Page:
Subiect: The coin hoard of Visuia, 1st – 3rd century A.D.
Contributions to the study of the monetary circulation in Dacia Porolissensis
The paper deals with a hoard of 797 roman imperial coins found in the Visuia village, in the area of a roman rural settlement, and kept in the Museum of Bistriţa. The hoard consists of 641 denarii and 156 antoniniani, issued between A.O. 69-247 in the minds of Rome, Laodicea ad Mare, Emesa and Antiochia. The numeric ratio between the denarii and antontniani of the hoard is 80,42% to 19,17%.
Among the coins of the hoard there are some unpublished (nr. 6, 14, 84, 467, 699, 701, 720, 748) or rare ones (no. 127) and some variants of coins already known, but with unbroken obverse legend (no. 146, 730, 743-744) or unbroken reverse legend (no. 152-154, 273-274, 342, 386, 393). There are also 12 ancient forgeries, hybrid coins, irregular issues (no. 781,
Although the coins were issued during some 179 years (A.D. 69-247) the Visuia hoard doesn't belong to the hoard accumulated by several generations Such hoards are scarce (see f.n. 6). The Visuia hoard is not the only one ending with issues of Philippus Senior and beginning with much earlier coins: the hoard of Jupille (see f.n. 11) begins with a coin of Augustus.
The Visuia hoard represents rather a capital for current use accumulated during the reign of Gordianus III and in the early years of the reign of Philippus Senior. The coins no. 1-11 are isolated coins, which escaped the long series of devaluations from Vespasianus to Septimius Severus. They represent only 1,39°/o from the total amount of the hoard. The bulk of the hoard consists of issues of Septimius Severus, Elagabalus, Severus Alexander and Gordianus III. It ends with issues of Philippus Senior, Otacilia Severa and Philippus Junior.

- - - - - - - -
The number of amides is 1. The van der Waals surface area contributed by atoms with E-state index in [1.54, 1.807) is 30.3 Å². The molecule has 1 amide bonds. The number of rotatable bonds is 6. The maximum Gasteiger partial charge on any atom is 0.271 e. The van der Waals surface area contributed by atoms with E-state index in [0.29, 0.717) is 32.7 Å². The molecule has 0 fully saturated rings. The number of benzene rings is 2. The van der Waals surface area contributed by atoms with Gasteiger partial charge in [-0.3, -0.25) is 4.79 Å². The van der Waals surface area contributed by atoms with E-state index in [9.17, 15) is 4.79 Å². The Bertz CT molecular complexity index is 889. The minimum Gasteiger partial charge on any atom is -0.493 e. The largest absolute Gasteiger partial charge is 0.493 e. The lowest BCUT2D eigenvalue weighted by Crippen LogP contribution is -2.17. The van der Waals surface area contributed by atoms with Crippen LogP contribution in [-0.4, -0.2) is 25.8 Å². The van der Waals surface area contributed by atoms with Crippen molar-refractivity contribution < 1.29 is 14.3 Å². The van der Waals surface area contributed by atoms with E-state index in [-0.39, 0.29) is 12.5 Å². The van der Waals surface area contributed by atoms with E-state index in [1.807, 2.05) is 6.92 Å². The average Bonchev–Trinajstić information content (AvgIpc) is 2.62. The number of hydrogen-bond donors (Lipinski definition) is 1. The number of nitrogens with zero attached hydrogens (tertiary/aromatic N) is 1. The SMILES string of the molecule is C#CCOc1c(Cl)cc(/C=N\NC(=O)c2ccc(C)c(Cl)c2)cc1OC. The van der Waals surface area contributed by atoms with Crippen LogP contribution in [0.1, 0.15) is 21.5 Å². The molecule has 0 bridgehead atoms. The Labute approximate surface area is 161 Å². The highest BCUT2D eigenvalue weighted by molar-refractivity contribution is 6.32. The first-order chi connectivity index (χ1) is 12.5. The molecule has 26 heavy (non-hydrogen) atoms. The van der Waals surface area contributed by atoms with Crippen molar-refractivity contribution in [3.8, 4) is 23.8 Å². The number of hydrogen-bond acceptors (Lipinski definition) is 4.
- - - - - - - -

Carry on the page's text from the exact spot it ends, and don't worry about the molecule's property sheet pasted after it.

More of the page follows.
The paper comprises three tables: I. Issues by the emperors and their relatives within the mints. II. Issues within reigns and mints. III. Percentage of the coins within the reigns and mints within the hoard. The ratio between the issues of the mint of Rome and the issues of the oriental mints within the hoard is 88,80% to 11,19%.
The ratio between the silver issues of Elagabalus and Severus Alexander within the hoard is 36,41% to 63,58%; within the hordes of Ţaga, Geomal, Bîrca and Clavier III (see f.r. 14-18) the ratio is, respectively 47,91% to 52,08%; 61,80% to 38,14%; 37,78% to 62,21% and 47,02% to 52,97%. It accounts for a well-marked preference for the coins of Elagabalus against the devalued coins of Severus Alexander.
The great number of silver issues by Maesa, in comparison with those of
Soaemias, within the hordes of Visuia, Ţaga, Bîrca, Clavier III is a general reality
connected with the leading position of Maesa within the imperial house.
The Visuia hoard ends with issues of the reign of Philippus Senior. The latest ones (no. 691-696) are dated in 247 A.O. (see f.n. 26); accordingly, the hoard was buried in 247/248 A.D. There are some other hoards ending with issues of the reign of Philippus Senior (see f.n. 28-30). Their burying was, wrongly (see f.n. 32-34) put in connection with an invasion by the Carpi. (see f.n. 31). The significance of the burying of these hoards is still to be assessed. The paper ends with some considerations on the importance of the hoards for the study of the political, economic and social history (see f.n. 35).
Abbreviations: D = denarius; A = antoninianus; G = weight in gramms; a = the position of the axis of the reverse on a watch dial;
Key to plates I-VIII: coins from the Visuia hoard. The numbers on the plates correspond to the numbers in the catalogue of the coins.